XFree86 4.0 has many more features than the previous - perhaps the most interesting of these is the possibility of using more than one monitor as a large virtual desktop. This is called Xinerama, and is easy to do with commodity PC video cards, such as the dual head G400, or even with two video cards, such as an AGP card, and a PCI card. In this article, I will assume that you have a working installation of XFree86 version 4.0 (see http://www.xfree86.org/), and that the video cards are supported by Xfree86 version 4.0.
The first thing to consider about setting this up is layout. It is possible to have different resolutions on each monitor, but they both must have the same colour depth. This means you can use an old 15" monitor with your whizbang 17" monitor, but the video cards must either both support the colour depth you want to run at, or you end up with a very low amount of colours. An important fact to remember is that most window managers assume that your display is rectangular. If you are using different resolutions on your monitors, you'll end up with dead areas, which are areas that don't exist on either monitor, but the window managers interpret as empty. This can result with the window manager placing a window in an inaccessible place. However, as more window managers become Xinerama aware, this problem should disappear.
The next step is creating the configuration for each video card / monitor combination. Assuming that you have all the video cards that you want to use in the system, shut down X, and run the following command:
# XFree86 -scanpci
The output for a dual headed videocard - in this example, a dual head G400, the output will be something like:
Probing for PCI devices (Bus:Device:Function) (0:0:0) Intel 82443BX Host (0:1:0) Intel 82443BX AGP (0:7:0) Intel 82371AB PIIX4 ISA (0:7:1) Intel 82371AB PIIX4 IDE (0:7:2) Intel 82371AB PIIX4 USB (0:7:3) Intel 82371AB PIIX4 ACPI (0:14:0) Creative Labs Sound Blaster PCI128 using a Ensoniq es1370 (AudioPCI) (0:16:0) Intel unknown card (0x000c) using a Intel 82557/8/9 10/100MBit network controller (1:0:0) Matrox unknown card (0x2179) using a Matrox MGA G400 AGP
From here, you need to create a devices section for each of your video cards. For a dual head G400, it looks something like:
Section "Device" Identifier "G400 head 1" Driver "mga" BusID "PCI:1:0:0" Screen 0 EndSection Section "Device" Identifier "G400 head 2" Driver "mga" BusID "PCI:1:0:0" Screen 1 EndSection
Then, you need to create a configuration for each of the monitors you are going to use, as follows:
Section "Monitor" Identifier "Trinitron 17inch" HorizSync 30-85 VertRefresh 48-120 Option "DPMS" EndSection Section "Monitor" Identifier "DiamondView 17inch" HorizSync 30-72 VertRefresh 50-120 Option "DPMS" EndSection
Next, its simply a matter of putting the video card and monitors together in a screen section. Note that in this example we've only shown one colour depth but you can have multiple colour depths listed.
Section "Screen" Identifier "Default Screen" Device "G400 head 1" Monitor "Trinitron 17inch" DefaultDepth 16 SubSection "Display" Depth 16 Modes "1024x768" "800x600" EndSubSection EndSection Section "Screen" Identifier "Second Screen" Device "G400 head 2" Monitor "DiamondView 17inch" DefaultDepth 16 SubSection "Display" Depth 16 Modes "1024x768" "800x600" EndSubSection EndSection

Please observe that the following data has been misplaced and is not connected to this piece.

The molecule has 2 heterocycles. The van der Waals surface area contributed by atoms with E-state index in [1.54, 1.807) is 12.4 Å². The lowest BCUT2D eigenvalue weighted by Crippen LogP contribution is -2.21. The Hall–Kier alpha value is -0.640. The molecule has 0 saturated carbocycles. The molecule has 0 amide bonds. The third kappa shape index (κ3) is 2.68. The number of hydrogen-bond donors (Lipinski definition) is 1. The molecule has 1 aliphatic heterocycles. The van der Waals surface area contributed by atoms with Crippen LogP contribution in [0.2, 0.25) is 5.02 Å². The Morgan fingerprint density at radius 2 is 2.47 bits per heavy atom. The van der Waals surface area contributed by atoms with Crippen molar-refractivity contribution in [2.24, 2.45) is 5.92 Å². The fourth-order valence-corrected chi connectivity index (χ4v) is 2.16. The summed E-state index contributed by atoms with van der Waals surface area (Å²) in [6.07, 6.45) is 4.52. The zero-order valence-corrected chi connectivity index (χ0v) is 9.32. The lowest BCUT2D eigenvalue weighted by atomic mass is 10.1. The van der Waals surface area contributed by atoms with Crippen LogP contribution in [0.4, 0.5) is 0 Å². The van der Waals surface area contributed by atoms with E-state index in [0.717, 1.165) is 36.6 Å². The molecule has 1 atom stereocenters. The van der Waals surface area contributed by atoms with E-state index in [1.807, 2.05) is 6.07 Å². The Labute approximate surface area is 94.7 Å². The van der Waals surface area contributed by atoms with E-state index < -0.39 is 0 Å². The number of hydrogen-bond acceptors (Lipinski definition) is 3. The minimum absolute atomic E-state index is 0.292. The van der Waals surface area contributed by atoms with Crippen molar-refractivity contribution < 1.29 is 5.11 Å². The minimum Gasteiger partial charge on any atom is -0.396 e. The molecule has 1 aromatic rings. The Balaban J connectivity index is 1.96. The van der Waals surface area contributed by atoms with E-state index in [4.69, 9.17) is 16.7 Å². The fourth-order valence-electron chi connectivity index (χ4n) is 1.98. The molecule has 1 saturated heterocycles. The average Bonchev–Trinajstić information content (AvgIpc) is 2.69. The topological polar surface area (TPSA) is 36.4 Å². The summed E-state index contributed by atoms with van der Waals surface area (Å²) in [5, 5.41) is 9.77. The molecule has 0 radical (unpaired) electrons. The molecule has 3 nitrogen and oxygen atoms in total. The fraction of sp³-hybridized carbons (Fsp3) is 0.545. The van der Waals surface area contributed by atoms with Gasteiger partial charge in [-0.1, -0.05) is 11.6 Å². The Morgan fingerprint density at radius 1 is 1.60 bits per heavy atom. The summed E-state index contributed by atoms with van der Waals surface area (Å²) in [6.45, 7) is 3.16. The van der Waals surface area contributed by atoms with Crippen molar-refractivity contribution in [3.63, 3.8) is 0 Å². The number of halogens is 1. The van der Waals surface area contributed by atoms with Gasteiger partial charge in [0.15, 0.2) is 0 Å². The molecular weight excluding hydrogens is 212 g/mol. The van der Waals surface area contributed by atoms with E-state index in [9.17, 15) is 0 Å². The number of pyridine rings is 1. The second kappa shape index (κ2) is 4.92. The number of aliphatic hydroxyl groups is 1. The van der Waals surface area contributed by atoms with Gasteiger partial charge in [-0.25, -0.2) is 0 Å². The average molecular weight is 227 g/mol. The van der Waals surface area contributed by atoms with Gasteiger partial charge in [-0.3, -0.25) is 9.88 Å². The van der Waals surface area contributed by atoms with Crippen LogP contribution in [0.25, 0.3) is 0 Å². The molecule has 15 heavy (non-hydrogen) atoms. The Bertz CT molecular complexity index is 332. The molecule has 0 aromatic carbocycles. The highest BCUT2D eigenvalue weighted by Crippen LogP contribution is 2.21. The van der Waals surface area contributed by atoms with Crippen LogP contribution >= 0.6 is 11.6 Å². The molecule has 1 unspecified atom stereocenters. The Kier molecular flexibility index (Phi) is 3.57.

Lastly, we simply lay out the screen as they are physically layed out. See XFree86 reference page <http://www.xfree86.org/4.0.2/DESIGN2.html#6> for more information on this. This is done by the following section:
Section "ServerLayout" Identifier "Default Layout" Screen 0 "Default Screen" Screen 1 "Second Screen" LeftOf "Default Screen" InputDevice "Generic Keyboard" InputDevice "Generic Mouse" Option "Xinerama" EndSection
The options you have for the layout are RightOf, LeftOf, Above and Below. However, using a RightOf or LeftOf will assume that the monitors are level - moving your mouse off the screen cause it to jump up to the same position on the other monitor. To solve this you can also specify where the monitors are in relation to each other.
Now, we need to modify how we start the X server to add the ``+xinerama'' option. However, exactly this is done depends on your distribution and how you start your X server.
Under Debian, edit /etc/X11/gdm/gdm.conf, and add a +xinerama option to the X line in the [servers] section. It should look something like the following:
[servers] 0=/usr/bin/X11/X vt7 -deferglyphs 16 +xinerama
To test xinerama without changing any configuration files, use:
$ startx -- +xinerama
Now its just a simple matter of restarting gdm, or restarting X - you should have X on both monitors. It does take a bit of getting used to working with two (or more) monitors, as you can now view more information at the same time. One idea is to run something in the second monitor that you like to keep an eye on - mail, network monitoring tools, irc, whatever - and set it sticky so it exists across all virtual desktops. However you use it, Xinerama is a good way to gain some precious real estate.
For more information see the Xinerama HOWTO <http://www.linuxdoc.org/HOWTO/Xinerama-HOWTO.html> and the XFree86 server design page at <http://www.xfree86.org/4.0.2/DESIGN.html>.